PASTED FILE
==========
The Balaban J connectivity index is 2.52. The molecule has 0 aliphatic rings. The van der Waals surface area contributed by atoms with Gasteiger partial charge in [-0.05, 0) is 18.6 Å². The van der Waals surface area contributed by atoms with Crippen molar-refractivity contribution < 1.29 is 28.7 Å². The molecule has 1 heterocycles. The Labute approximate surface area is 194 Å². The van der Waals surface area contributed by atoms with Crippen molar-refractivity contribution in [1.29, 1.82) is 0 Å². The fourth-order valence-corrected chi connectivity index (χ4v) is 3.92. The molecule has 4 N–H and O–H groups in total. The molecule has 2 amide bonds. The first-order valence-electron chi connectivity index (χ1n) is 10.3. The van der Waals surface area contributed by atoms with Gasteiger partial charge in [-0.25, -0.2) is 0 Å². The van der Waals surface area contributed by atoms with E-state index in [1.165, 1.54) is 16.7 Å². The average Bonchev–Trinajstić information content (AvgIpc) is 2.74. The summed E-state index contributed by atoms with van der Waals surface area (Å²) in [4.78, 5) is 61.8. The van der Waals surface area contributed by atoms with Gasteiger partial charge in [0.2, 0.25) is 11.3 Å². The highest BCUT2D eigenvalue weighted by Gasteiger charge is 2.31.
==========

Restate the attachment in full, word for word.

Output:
The Balaban J connectivity index is 2.52. The molecule has 0 aliphatic rings. The van der Waals surface area contributed by atoms with Gasteiger partial charge in [-0.05, 0) is 18.6 Å². The van der Waals surface area contributed by atoms with Crippen molar-refractivity contribution < 1.29 is 28.7 Å². The molecule has 1 heterocycles. The Labute approximate surface area is 194 Å². The van der Waals surface area contributed by atoms with Crippen molar-refractivity contribution in [1.29, 1.82) is 0 Å². The fourth-order valence-corrected chi connectivity index (χ4v) is 3.92. The molecule has 4 N–H and O–H groups in total. The molecule has 2 amide bonds. The first-order valence-electron chi connectivity index (χ1n) is 10.3. The van der Waals surface area contributed by atoms with Gasteiger partial charge in [-0.25, -0.2) is 0 Å². The van der Waals surface area contributed by atoms with E-state index in [1.165, 1.54) is 16.7 Å². The average Bonchev–Trinajstić information content (AvgIpc) is 2.74. The summed E-state index contributed by atoms with van der Waals surface area (Å²) in [4.78, 5) is 61.8. The van der Waals surface area contributed by atoms with Gasteiger partial charge in [0.2, 0.25) is 11.3 Å². The highest BCUT2D eigenvalue weighted by Gasteiger charge is 2.31.